Bernard Hickey | 4 May 2016
The Government was under sustained pressure in and out of Parliament yesterday as the fallout from the Panama Papers continued to swirl around both John Key and the Overseas Investment Office.
Key was forced to remind his former Revenue Minister Todd McClay that he had indeed told McClay that his personal lawyer wanted to chat in late 2014 about the IRD’s proposed review of the foreign trust industry. McClay was initially unsure if Ken Whitney was linked to the Prime Minister when asked yesterday about what he knew in the wake of the now famous and disputed conversation between Key and Whitney.
Key’s intervention ensured the removal of any doubt about the episode, and reduced the potential compounding of the damage from Key’s failure to identify Whitney to journalists on April 13 when he said “one of the (lobby) groups asked about it (the IRD report),” without saying it was his personal lawyer.
McClay also denied that he felt pressured before he made the decision to shelve the IRD review.
Earlier, Key defended his decision to refer Whitney’s query on to McClay as the normal practice whenever he was approached by someone he knew about an issue that he was unaware of. Key again denied he was aware of the impending IRD review, or that he had expressed a firm view to Whitney about the review not proceeding.
Whitney’s email to McClay certainly made clear he thought Key had made up his mind, even though Key said he had told Whitney he knew nothing about it. Key also rebuked Whitney yesterday for that misrepresentation, saying the lawyer’s email to McClay was ‘sloppy’.
Key told reporters before National’s caucus meeting that he had since spoken to Whitney, who had agreed with Key’s version and that Key thought the email had been “sloppily written.”
“He is absolutely confident that my version of events is correct and that’s what he attempted to write in the email,” Key said.
“It may be the email was sloppily written if that was the case, but that was absolutely right. I was not aware either of the changes that were there. I was certainly aware that we weren’t making any changes because I would have known about them, because I would have seen the work, and I hadn’t seen any work. But outside of them, I sent him off to the minister,” Key said.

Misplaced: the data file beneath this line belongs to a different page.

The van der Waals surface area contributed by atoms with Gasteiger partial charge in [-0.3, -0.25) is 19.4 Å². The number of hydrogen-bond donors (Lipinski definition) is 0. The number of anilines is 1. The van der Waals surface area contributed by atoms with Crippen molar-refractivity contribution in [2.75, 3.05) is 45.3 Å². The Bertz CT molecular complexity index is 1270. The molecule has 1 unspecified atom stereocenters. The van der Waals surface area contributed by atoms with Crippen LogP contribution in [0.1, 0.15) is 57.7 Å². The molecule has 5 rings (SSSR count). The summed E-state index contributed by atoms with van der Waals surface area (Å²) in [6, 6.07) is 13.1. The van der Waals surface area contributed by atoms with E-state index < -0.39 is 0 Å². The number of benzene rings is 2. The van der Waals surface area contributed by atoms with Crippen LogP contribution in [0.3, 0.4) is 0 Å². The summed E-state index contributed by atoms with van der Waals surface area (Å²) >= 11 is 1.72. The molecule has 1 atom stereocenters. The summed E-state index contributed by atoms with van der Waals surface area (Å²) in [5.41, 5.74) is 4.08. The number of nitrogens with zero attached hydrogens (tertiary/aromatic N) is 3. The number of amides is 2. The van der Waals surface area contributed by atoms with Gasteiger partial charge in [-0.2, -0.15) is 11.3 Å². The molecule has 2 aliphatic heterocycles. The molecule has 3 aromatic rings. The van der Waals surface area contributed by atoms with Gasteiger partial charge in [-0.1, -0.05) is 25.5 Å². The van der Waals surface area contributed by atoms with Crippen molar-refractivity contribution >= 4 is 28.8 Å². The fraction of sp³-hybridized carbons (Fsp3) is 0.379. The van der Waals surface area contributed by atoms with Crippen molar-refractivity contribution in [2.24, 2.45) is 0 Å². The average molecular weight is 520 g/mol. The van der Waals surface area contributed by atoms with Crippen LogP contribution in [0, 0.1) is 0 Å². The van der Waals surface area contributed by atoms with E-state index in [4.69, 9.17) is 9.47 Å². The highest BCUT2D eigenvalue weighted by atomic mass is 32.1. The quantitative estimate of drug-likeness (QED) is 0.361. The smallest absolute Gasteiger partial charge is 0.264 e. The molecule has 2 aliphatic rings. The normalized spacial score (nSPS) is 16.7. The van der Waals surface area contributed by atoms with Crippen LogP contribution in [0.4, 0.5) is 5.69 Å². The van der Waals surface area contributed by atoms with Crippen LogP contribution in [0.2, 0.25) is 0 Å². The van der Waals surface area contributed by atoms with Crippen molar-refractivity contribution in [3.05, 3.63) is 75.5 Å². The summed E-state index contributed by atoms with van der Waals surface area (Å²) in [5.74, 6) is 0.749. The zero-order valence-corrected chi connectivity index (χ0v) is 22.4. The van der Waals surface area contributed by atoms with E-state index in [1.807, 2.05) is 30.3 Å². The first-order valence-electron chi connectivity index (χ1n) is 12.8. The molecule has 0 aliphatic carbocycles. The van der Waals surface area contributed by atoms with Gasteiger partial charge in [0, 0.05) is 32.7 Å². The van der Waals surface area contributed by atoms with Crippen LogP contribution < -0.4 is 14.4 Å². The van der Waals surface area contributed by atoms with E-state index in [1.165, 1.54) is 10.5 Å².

“In the end, you know, people write things in a way which is sometimes shorthand,” he said when asked how a trained lawyer could write an email sloppily.
‘Anyone can approach me in the Koru lounge’
Key was then asked if he was concerned about perceptions of vested interests having special access to the Prime Minister to exert influence.
“No, I am not concerned about that. Look, we are very accessible and that includes being out and about in the community pretty much every day that we are not in Parliament or overseas. That also means that I make sure I am out there,” Key said.
“If I go to the Koru Lounge, for instance, I don’t sit off away in the corner. I stand out in the middle, people come up to me from all works of life every single day,” he said.
“There is nothing precluding anyone, just because I know them, asking me a question. I don’t live in a test tube and people do come up and do that. I don’t wear a sign that says ‘don’t ask me a question’. What I do is thoroughly professional, which is to say ‘I am not aware of any changes’ but then ‘your industry group needs to go and talk to the minister’. They went and did that. That happens again pretty much every day.”
Meanwhile, David Cunliffe’s digging around a purchase of a Taranaki farm by a pair of Argentine brothers linked to Mossack Fonseca paid off for the Opposition yesterday at the expense of the Government.
After the initial revelation of the Mossack Fonseca link last week, the OIO said it was satisfied the brothers had met its good character test.
Then Labour uncovered that Rafael and Federico Grozovsky had been convicted of discharging toxic chemicals into a river in Argentina, which should have been found by any OIO search to verify the brothers’ claims not to have any convictions.
On Monday the OIO said it was investigating, and then yesterday it revealed it would conduct an independent review into the OIO’s process around the good character test after it found information was not passed on to the Minister.
“I have advised Land Information Minister Louise Upston of this situation and apologised. I have also given her an assurance there will be no repeat of this situation in future,” said LINZ Chief Executive, Peter Mersi.
“The OIO has a robust process for dealing with applications but on this occasion, it does not appear to have been followed. This was a regrettable lapse,” he said.
Upston also said she was disappointed that one member of the OIO’s staff had not passed the information on, but said she retained confidence in Mersi. Other media reported the staff member no longer worked at the OIO.
This morning, Cunliffe described the OIO’s mistake as the ‘tip of the iceberg’ and he promised more revelations in the days to come. Winston Peters, who has been rising in the polls on concern about migration and foreign investment, said the episode confirmed his view that the OIO had acted as a rubber stamp.
And we have yet to see the expected release of a database of 200,000 entities in the Panama Papers on May 9.